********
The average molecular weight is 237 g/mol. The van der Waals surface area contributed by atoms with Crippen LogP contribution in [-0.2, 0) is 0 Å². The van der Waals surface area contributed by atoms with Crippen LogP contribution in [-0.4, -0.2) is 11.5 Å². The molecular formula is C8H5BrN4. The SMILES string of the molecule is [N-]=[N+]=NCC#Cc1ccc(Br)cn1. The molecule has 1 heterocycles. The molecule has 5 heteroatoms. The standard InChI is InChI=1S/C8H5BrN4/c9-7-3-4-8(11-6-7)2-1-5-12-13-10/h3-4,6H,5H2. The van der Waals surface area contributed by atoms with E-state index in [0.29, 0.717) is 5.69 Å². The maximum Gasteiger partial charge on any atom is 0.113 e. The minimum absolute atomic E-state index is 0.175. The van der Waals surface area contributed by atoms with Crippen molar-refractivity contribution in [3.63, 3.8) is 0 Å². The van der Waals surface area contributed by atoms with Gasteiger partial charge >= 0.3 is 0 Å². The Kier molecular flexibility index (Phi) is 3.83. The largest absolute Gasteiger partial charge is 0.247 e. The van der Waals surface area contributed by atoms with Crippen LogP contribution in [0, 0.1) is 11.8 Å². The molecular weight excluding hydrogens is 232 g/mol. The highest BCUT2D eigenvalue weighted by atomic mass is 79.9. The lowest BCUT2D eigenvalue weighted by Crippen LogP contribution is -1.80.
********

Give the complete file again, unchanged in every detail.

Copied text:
The average molecular weight is 237 g/mol. The van der Waals surface area contributed by atoms with Crippen LogP contribution in [-0.2, 0) is 0 Å². The van der Waals surface area contributed by atoms with Crippen LogP contribution in [-0.4, -0.2) is 11.5 Å². The molecular formula is C8H5BrN4. The SMILES string of the molecule is [N-]=[N+]=NCC#Cc1ccc(Br)cn1. The molecule has 1 heterocycles. The molecule has 5 heteroatoms. The standard InChI is InChI=1S/C8H5BrN4/c9-7-3-4-8(11-6-7)2-1-5-12-13-10/h3-4,6H,5H2. The van der Waals surface area contributed by atoms with E-state index in [0.29, 0.717) is 5.69 Å². The maximum Gasteiger partial charge on any atom is 0.113 e. The minimum absolute atomic E-state index is 0.175. The van der Waals surface area contributed by atoms with Crippen molar-refractivity contribution in [3.63, 3.8) is 0 Å². The van der Waals surface area contributed by atoms with Gasteiger partial charge >= 0.3 is 0 Å². The Kier molecular flexibility index (Phi) is 3.83. The largest absolute Gasteiger partial charge is 0.247 e. The van der Waals surface area contributed by atoms with Crippen LogP contribution in [0, 0.1) is 11.8 Å². The molecular weight excluding hydrogens is 232 g/mol. The highest BCUT2D eigenvalue weighted by atomic mass is 79.9. The lowest BCUT2D eigenvalue weighted by Crippen LogP contribution is -1.80.